During my years in sales, I’ve come across many people that don’t believe in general sales processes. According to them, “no sale looks the same.” And while I agree with the overall sentiment, having a general process can serve as guidance for salespeople in more ways than one. 

A great way to develop a sales process is to build your own playbooks. You can document and standardize tactics and tools that have proven effective in the past. Thus, you can create a consistent guide that your underperforming salespeople can follow to achieve their goals. Remember that these playbooks aren’t a bible to swear by but a flexible compendium of potentially successful suggestions.

Aside from that, you can do a couple of extra things to improve your sales processes. First, you should identify the most common obstacles your sales team faces and offer solutions to overcome them. Salespeople often struggle with many issues but are frequently struck by fear of rejection and poor communication. 

When the fear of rejection hits, your sales reps may dread reaching out through cold calling and emailing, in some sense, boycotting themselves. You can help by boosting their confidence and even offer additional training to improve their skills (more on that later). 

As for communication, you might think that all salespeople are good communicators by nature, but that’s not true. A person can be great with words and still be a poor communicator, especially when selling something. A great seller communicates only the best selling points and allows the potential buyer to voice their needs and concerns. If you identify a rep that can’t stop talking about the wonders of your products or that can’t establish a certain rapport with your clients, start working on their communication skills with (you’ve guessed it) ongoing training. 

The second extra thing you can do to improve your sales processes is to assist your salespeople in making their own plans. Giving your sales team their autonomy is a must in a people-first environment. However, that shouldn’t mean they can do anything they want to close a deal. That’s why you need to meet with your sales team and help each team member define their goals, design sales techniques, and improve their time management and prioritization skills. You must ensure that they align their approach with your overall sales strategy.

3. Adopt a continuous training and improvement mentality

I’ve already mentioned the need to train your team in certain situations, but I have yet to tell you that you don’t need to wait for your salespeople to get into a dead end before training them. Adopting a continuous training and improvement mentality is highly beneficial to keep your team’s skills honed and sharp. 

A good sales manager will always save time to train their team on using new tools and techniques. Most of those training sessions will naturally focus on low and middle performers, as they are the ones that need the information the most. Through regular sessions, you can ensure that they develop the abilities they lack to become top performers.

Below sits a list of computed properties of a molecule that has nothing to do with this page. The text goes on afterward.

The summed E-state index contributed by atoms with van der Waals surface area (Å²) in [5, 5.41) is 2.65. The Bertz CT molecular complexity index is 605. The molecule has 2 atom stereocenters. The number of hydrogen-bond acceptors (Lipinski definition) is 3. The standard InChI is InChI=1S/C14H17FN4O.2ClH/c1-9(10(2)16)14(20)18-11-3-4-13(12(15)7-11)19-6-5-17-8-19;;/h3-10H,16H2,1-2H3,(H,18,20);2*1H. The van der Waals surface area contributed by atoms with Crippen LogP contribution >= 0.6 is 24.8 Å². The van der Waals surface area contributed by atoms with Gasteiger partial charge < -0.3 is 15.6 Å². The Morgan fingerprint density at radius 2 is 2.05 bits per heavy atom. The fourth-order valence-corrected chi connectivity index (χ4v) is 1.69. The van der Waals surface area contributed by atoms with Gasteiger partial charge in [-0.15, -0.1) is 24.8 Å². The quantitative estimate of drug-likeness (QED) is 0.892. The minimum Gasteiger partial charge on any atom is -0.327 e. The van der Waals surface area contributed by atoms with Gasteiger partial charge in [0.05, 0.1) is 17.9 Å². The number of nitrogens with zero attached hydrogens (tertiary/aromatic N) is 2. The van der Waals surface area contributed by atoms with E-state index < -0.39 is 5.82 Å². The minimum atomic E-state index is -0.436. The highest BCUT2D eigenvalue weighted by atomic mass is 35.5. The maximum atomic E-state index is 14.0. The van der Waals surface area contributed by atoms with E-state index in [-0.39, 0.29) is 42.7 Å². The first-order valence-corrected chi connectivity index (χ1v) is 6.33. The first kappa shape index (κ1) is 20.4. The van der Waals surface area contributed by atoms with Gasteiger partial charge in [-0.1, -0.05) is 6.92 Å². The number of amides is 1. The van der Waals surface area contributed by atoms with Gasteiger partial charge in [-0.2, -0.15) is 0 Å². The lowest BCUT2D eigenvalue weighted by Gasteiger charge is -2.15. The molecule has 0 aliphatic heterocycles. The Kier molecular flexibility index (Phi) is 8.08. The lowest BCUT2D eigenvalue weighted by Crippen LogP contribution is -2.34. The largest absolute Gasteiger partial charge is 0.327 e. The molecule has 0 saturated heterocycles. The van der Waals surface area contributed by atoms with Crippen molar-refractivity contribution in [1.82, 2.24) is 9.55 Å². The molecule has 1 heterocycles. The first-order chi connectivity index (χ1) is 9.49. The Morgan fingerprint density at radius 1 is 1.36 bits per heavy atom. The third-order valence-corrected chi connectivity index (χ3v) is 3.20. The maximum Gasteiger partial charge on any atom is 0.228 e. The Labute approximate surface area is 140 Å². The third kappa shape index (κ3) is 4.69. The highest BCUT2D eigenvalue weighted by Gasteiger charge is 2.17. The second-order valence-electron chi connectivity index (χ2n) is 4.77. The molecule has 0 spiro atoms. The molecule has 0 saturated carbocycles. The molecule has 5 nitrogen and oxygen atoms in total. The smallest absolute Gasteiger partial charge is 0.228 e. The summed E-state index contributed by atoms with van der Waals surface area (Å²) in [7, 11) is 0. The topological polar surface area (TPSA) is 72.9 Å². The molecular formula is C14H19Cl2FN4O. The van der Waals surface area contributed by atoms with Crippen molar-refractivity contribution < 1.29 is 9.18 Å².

Does that mean that experienced and top sellers can skip training sessions? Not precisely. Though the best salespeople out there will keep an eye on new selling strategies and will study and train on their own, you need to include them in your training sessions as well. Sales knowledge and tools evolve all the time. This means that even the most senior professionals in your sales team will need a refresher from time to time. 

Continuous training also means going with a more individualized approach to training, especially when it comes to underperformers. Group training can be great for introducing new systems, approaches, and strategies, but it sometimes fails to properly engage each salesperson. That’s why one-on-one coaching sessions are the perfect complement to group training.

When you engage in a one-on-one session with one of your sales team members, you can provide personalized tips and suggestions to improve their selling techniques. You can review their performance together and get more detailed feedback about their work. You’ll also have the opportunity to provide your feedback. By doing so, you ensure that the person understands what you need from them and how they can do that. 

Need more time to lead the one-on-one sessions yourself? You can always adopt a pair review program. Here the most seasoned sales reps pair with more junior representatives to help them in any way they can. Doing that can be doubly beneficial, as the junior reps can provide the senior professionals with new job perspectives. It’s a win-win for all!

These three suggestions are a great way to get started with proper sales management. They set the foundation for the work ahead. However, there are still some things left to do! So, we highly encourage you to check the second part of this article to get the whole actionable plan.